Today we'll look at Charter Communications, Inc. (NASDAQ:CHTR) and reflect on its potential as an investment. Specifically, we'll consider its Return On Capital Employed (ROCE), since that will give us an insight into how efficiently the business can generate profits from the capital it requires.
First, we'll go over how we calculate ROCE. Next, we'll compare it to others in its industry. Last but not least, we'll look at what impact its current liabilities have on its ROCE.
Understanding Return On Capital Employed (ROCE)
ROCE is a metric for evaluating how much pre-tax income (in percentage terms) a company earns on the capital invested in its business. All else being equal, a better business will have a higher ROCE. Ultimately, it is a useful but imperfect metric. Author Edwin Whiting says to be careful when comparing the ROCE of different businesses, since 'No two businesses are exactly alike.'
So, How Do We Calculate ROCE?
The formula for calculating the return on capital employed is:
Return on Capital Employed = Earnings Before Interest and Tax (EBIT) ÷ (Total Assets - Current Liabilities)
Or for Charter Communications:
0.044 = US$5.9b ÷ (US$147b - US$12b) (Based on the trailing twelve months to March 2019.)
So, Charter Communications has an ROCE of 4.4%.
Is Charter Communications's ROCE Good?
ROCE can be useful when making comparisons, such as between similar companies. We can see Charter Communications's ROCE is meaningfully below the Media industry average of 8.5%. This performance could be negative if sustained, as it suggests the business may underperform its industry. Regardless of how Charter Communications stacks up against its industry, its ROCE in absolute terms is quite low (especially compared to a bank account). There are potentially more appealing investments elsewhere.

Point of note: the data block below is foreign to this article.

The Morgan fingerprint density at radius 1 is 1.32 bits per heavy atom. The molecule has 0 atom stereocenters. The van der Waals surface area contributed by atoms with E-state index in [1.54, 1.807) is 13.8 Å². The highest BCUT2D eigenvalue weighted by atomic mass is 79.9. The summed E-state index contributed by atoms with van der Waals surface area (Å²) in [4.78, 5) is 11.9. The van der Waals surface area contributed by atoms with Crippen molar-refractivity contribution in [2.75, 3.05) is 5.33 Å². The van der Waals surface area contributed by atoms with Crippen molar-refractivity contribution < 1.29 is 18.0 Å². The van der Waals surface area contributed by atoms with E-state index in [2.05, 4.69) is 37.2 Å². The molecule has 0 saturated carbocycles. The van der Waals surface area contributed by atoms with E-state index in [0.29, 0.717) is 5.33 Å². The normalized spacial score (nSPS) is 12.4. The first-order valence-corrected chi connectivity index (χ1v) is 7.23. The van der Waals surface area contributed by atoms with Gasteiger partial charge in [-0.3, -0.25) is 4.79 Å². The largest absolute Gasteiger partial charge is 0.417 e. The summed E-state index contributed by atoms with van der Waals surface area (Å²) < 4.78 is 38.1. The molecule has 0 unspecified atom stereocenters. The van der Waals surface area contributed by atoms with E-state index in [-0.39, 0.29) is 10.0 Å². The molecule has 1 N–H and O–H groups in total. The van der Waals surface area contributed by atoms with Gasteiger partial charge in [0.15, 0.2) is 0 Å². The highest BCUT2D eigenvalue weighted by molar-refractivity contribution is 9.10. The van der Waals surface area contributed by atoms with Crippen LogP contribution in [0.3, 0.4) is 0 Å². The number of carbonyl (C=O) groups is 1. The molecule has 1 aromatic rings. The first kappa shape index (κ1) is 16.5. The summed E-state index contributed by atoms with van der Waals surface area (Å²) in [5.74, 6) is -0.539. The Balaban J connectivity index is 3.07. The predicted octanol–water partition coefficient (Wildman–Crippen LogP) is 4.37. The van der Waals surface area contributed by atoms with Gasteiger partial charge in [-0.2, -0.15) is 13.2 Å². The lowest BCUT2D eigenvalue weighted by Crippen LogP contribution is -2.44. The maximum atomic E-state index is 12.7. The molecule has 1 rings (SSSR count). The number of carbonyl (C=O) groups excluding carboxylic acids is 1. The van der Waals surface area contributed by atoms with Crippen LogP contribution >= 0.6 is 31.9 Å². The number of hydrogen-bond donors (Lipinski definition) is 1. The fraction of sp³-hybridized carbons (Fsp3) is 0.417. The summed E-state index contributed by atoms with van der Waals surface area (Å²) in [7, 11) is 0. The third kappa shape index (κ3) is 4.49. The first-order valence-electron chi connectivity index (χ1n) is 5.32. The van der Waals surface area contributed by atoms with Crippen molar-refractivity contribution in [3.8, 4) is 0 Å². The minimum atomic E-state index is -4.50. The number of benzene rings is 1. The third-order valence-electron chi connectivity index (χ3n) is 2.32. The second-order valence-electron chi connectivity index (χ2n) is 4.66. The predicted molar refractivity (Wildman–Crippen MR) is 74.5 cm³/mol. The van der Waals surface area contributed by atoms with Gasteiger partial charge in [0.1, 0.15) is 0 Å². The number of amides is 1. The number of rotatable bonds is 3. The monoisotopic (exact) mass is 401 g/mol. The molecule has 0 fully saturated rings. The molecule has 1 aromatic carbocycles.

We can see that , Charter Communications currently has an ROCE of 4.4% compared to its ROCE 3 years ago, which was 3.4%. This makes us think about whether the company has been reinvesting shrewdly. You can see in the image below how Charter Communications's ROCE compares to its industry. Click to see more on past growth.
When considering ROCE, bear in mind that it reflects the past and does not necessarily predict the future. Companies in cyclical industries can be difficult to understand using ROCE, as returns typically look high during boom times, and low during busts. This is because ROCE only looks at one year, instead of considering returns across a whole cycle. Since the future is so important for investors, you should check out our free report on analyst forecasts for Charter Communications.
Charter Communications's Current Liabilities And Their Impact On Its ROCE
Liabilities, such as supplier bills and bank overdrafts, are referred to as current liabilities if they need to be paid within 12 months. Due to the way the ROCE equation works, having large bills due in the near term can make it look as though a company has less capital employed, and thus a higher ROCE than usual. To check the impact of this, we calculate if a company has high current liabilities relative to its total assets.
Charter Communications has total assets of US$147b and current liabilities of US$12b. Therefore its current liabilities are equivalent to approximately 8.1% of its total assets. Charter Communications has a low level of current liabilities, which have a negligible impact on its already low ROCE.
The Bottom Line On Charter Communications's ROCE
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If you spot an error that warrants correction, please contact the editor at firstname.lastname@example.org. This article by Simply Wall St is general in nature. It does not constitute a recommendation to buy or sell any stock, and does not take account of your objectives, or your financial situation. Simply Wall St has no position in the stocks mentioned. Thank you for reading.